It was less than two years ago that Target opened its first store in Canada, marking the big-box retailer's first foray outside the United States. There were plenty of reasons to expect the expansion to be profitable: Wal-Mart had successfully pushed into Canada years earlier and Target followed its rivals' playbook, buying an established big-box chain and renaming the stores. The Target brand was already beloved by Canadians who made trips over the border to go to its U.S. stores, a sign that the retailer would have an enthusiastic customer base.
But Thursday, Target conceded that its venture into Canada was a failure. The Minneapolis-based retailer announced that it will shutter all of its 133 Canadian stores after determining it would take at least six years for the business to turn a profit.
Things have been rocky for Target in Canada from the beginning. Customers complained that shelves were frequently empty as Target grappled with supply chain problems, including a hastily-built technology system that made it difficult to track inventory. Some of the exclusive brands customers had come to love at Target's U.S. stores were not available at the Canada outposts. And the prices were higher than they were in the U.S.
The company pulled out all the stops this holiday season to try to shine up their blemished image. On a conference call with investors Thursday, chief executive Brian Cornell said the stores were well stocked, including 15,000 new items. The4 company lowered prices, adjusted its promotion strategy and launched a big marketing blitz. But it was too late.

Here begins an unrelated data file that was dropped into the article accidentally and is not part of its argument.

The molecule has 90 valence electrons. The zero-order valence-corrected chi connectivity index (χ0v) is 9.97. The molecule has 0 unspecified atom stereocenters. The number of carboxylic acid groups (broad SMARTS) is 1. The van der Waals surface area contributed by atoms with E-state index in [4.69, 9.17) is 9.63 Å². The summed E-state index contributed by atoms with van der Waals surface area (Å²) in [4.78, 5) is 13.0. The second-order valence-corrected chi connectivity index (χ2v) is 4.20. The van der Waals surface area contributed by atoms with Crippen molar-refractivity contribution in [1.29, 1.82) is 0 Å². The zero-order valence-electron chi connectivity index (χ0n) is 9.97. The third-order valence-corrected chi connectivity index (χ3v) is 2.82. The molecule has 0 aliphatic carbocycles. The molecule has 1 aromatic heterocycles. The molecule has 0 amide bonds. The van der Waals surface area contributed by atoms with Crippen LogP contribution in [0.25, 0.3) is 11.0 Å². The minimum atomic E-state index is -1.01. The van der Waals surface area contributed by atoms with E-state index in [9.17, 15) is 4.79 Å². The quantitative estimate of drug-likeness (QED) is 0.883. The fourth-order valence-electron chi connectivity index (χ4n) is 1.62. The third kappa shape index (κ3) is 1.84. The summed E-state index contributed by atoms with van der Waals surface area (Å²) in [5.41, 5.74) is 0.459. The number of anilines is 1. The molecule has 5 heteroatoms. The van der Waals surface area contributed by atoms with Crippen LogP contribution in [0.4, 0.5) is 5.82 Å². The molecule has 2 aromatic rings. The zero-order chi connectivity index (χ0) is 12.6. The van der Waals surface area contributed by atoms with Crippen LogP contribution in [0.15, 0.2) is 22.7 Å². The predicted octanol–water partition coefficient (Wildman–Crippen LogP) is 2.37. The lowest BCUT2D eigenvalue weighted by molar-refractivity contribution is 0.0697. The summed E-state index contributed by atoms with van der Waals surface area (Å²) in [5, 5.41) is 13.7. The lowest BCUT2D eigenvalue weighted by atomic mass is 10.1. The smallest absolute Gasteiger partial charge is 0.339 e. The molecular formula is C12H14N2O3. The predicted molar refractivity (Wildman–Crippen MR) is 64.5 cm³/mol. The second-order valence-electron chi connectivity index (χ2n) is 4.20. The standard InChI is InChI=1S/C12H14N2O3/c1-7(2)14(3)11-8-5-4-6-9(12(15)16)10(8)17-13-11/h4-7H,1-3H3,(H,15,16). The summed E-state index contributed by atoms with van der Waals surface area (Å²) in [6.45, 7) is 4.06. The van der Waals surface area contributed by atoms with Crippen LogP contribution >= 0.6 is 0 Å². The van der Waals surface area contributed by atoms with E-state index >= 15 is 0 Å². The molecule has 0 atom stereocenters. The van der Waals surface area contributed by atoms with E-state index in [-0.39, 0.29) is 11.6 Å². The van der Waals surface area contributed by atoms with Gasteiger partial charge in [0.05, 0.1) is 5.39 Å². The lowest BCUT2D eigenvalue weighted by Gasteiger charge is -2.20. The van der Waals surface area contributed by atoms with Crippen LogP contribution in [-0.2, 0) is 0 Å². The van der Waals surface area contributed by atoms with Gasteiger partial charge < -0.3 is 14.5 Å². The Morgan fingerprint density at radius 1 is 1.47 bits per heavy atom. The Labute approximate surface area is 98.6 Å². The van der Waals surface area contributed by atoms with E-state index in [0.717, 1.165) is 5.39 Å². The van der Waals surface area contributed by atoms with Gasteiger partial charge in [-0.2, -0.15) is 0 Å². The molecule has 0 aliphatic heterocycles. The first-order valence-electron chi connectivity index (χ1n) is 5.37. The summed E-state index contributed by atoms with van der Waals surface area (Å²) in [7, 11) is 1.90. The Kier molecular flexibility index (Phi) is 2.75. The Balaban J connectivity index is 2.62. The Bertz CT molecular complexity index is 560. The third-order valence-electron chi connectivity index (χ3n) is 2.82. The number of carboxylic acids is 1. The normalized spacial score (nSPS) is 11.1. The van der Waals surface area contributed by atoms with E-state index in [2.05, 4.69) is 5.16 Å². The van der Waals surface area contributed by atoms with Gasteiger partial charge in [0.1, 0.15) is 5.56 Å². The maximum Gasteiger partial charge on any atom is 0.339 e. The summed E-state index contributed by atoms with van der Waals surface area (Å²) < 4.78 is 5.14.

"The harsh reality is that both sales and profits continued to fall short of our expectations and we had not realized the improvement in Canadian consumer sentiment,” Cornell said.
The move allows Target to get some huge drag off its balance sheet; Cornell said in a blog post that the Canada business was "losing money every day." Investors appeared to cheer the move, sending the company's stock up nearly 2 percent. But it's going to expensive to unload the Canada business, as executives said they expect it to cost $500 million to $600 million to shutter the stores, including laying off more than 17,000 employees.
The flop also reveals the depth of Target's challenges going forward. If the company couldn't make it in Canada, a close neighbor to the U.S. where its arrival was anxiously awaited, can it make it anywhere overseas? And if it can't expand successfully abroad, what are its real opportunities for growth going forward, given that it already has 1,801 stores here at home?
Target has been testing a new concept it calls Target Express, a small-format store that would allow it to gain deeper penetration into urban neighborhoods. It also has begun launching CityTarget stores, which are smaller than its big-box outposts but not quite as small as Target Express. The retailer is set to open CityTargets in Brooklyn and Boston in 2015. It just became much more crucial for Target to get these formats right, as they are now the best bet for the company to grow in the near future.
E-commerce, too, could be another key avenue for growth, and the retailer said it saw a strong jump in digital sales this holiday season. During the fourth quarter, online sales comprised a significant portion of the overall sales growth, the company said. Critics might be quick to chalk up the online strength to Target's seasonal shipping offer, which allowed shoppers to get free shipping on all purchases instead of only on purchases over $50. However, company executives said that since the free shipping offer ended, it has continued to see digital sales growth in January, which suggests Target might be gaining some momentum with online shoppers.
Target also believes it can wring additional sales out of its existing stores by prioritizing its apparel, home, baby and kids' departments.
Cornell only took the helm at Target last August, with big plans for restoring the ailing retailer to health after the economic slowdown and a massive data breach took a toll on sales. He just unloaded the company's biggest albatross, which is likely to be good for its bottom line. But looking ahead toward the future, his avenues for growing Target's business are relatively narrow.